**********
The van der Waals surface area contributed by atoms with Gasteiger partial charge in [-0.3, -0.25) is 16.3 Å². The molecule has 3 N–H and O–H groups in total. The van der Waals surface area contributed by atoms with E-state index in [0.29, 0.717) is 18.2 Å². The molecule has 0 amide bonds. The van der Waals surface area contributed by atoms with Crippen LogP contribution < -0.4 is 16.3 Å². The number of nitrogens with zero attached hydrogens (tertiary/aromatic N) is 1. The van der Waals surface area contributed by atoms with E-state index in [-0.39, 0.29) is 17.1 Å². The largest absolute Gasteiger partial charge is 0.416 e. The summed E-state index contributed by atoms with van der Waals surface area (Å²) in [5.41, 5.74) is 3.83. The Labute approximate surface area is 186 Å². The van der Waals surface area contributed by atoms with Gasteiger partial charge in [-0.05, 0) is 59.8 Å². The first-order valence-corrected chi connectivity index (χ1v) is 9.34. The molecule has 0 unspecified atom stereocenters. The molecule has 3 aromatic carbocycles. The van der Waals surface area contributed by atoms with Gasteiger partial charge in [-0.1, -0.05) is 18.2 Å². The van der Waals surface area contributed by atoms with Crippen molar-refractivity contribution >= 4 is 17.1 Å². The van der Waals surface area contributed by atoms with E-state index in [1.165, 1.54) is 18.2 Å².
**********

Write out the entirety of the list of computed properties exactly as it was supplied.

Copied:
The van der Waals surface area contributed by atoms with Gasteiger partial charge in [-0.3, -0.25) is 16.3 Å². The molecule has 3 N–H and O–H groups in total. The van der Waals surface area contributed by atoms with E-state index in [0.29, 0.717) is 18.2 Å². The molecule has 0 amide bonds. The van der Waals surface area contributed by atoms with Crippen LogP contribution < -0.4 is 16.3 Å². The number of nitrogens with zero attached hydrogens (tertiary/aromatic N) is 1. The van der Waals surface area contributed by atoms with E-state index in [-0.39, 0.29) is 17.1 Å². The largest absolute Gasteiger partial charge is 0.416 e. The summed E-state index contributed by atoms with van der Waals surface area (Å²) in [5.41, 5.74) is 3.83. The Labute approximate surface area is 186 Å². The van der Waals surface area contributed by atoms with Gasteiger partial charge in [-0.05, 0) is 59.8 Å². The first-order valence-corrected chi connectivity index (χ1v) is 9.34. The molecule has 0 unspecified atom stereocenters. The molecule has 3 aromatic carbocycles. The van der Waals surface area contributed by atoms with Gasteiger partial charge in [-0.1, -0.05) is 18.2 Å². The van der Waals surface area contributed by atoms with Crippen molar-refractivity contribution >= 4 is 17.1 Å². The van der Waals surface area contributed by atoms with E-state index in [1.165, 1.54) is 18.2 Å².